The double task of institutional strengthening and executing project activities simultaneously with local partners


J. Stallings; M. Garcia

Type of Document:
Scholarly Article



Date of Publication:

Place of Publication:
Athens, GA


Critical elements of integrated conservation and development (ICD) projects include protecting the environmental integrity of a geographic area over the long term, improving the economic security of local people, and assuring the sustainability of project activities (Ack 1991). Our project has recognized sustainability as a multi-faceted concept that includes four distinct realms: the technical, economic, institutional, and social.

ICD Projects require strategic alliances in order to obtain project objectives (Larson et al., 1998). One of the essential elements of these alliances is the strengthening of local organizations to ensure the long-term success and sustainability of project interventions. A typical model of ICD Project management has been that of financing project implementation via international organizations, which in turn work with local partners in the execution of project activities (Larson et al. 1998).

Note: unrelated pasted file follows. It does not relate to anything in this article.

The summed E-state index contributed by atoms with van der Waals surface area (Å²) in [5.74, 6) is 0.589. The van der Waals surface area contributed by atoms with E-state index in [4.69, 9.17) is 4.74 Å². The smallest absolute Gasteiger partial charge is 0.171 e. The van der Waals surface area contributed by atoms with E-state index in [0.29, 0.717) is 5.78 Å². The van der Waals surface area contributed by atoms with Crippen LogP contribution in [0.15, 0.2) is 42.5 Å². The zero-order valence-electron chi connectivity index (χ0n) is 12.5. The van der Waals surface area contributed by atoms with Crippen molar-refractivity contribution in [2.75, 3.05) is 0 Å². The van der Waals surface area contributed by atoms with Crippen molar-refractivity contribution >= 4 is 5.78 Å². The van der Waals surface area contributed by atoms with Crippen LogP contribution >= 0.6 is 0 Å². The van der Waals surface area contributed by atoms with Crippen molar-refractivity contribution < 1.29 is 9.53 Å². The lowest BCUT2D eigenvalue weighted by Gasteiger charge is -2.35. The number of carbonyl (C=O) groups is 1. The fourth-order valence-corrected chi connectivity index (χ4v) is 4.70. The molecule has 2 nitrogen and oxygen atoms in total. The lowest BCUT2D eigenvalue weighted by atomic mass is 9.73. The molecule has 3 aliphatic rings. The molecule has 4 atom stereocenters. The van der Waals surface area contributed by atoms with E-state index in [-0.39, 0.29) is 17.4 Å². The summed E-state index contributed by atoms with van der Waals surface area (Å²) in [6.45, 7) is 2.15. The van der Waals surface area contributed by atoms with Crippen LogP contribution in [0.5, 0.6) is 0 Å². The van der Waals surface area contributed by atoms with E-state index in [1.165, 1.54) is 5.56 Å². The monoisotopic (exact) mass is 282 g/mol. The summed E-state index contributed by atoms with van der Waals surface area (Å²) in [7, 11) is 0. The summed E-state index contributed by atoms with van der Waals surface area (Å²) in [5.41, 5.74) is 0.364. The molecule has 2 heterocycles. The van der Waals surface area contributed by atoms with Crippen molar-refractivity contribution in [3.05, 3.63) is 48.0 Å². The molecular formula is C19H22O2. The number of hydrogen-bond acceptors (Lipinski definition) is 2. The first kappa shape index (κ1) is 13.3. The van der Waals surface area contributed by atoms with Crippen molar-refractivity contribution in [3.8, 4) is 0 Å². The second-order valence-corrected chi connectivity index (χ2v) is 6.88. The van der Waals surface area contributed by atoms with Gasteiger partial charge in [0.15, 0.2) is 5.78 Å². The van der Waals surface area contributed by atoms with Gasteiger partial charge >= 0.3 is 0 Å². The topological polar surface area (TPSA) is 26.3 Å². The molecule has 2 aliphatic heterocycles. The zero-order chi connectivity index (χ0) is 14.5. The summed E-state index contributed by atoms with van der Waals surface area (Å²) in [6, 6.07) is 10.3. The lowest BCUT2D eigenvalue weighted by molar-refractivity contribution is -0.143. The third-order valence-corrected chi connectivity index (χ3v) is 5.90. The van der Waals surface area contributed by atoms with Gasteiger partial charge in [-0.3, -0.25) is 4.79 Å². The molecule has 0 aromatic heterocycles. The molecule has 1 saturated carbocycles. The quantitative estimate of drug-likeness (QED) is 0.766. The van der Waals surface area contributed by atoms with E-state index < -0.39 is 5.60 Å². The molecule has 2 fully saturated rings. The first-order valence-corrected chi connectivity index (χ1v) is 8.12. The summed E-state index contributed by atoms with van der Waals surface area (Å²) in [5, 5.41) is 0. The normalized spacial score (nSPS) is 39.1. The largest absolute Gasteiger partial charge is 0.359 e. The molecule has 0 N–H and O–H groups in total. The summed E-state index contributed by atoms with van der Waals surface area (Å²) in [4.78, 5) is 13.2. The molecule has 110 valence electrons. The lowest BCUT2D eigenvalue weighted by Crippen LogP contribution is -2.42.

The Sustainable Uses of Biological Resources (SUBIR) Project has been working simultaneously at two levels: strengthening local partners and executing project activities in partnership with the same NGOs. This double task will be dealt with in this document. One SUBIR partner, EcoCiencia (Ecuadorian Foundation for Ecological Studies), has been particularly successful in strengthening local organizations and for that reason is highlighted as a model in this paper

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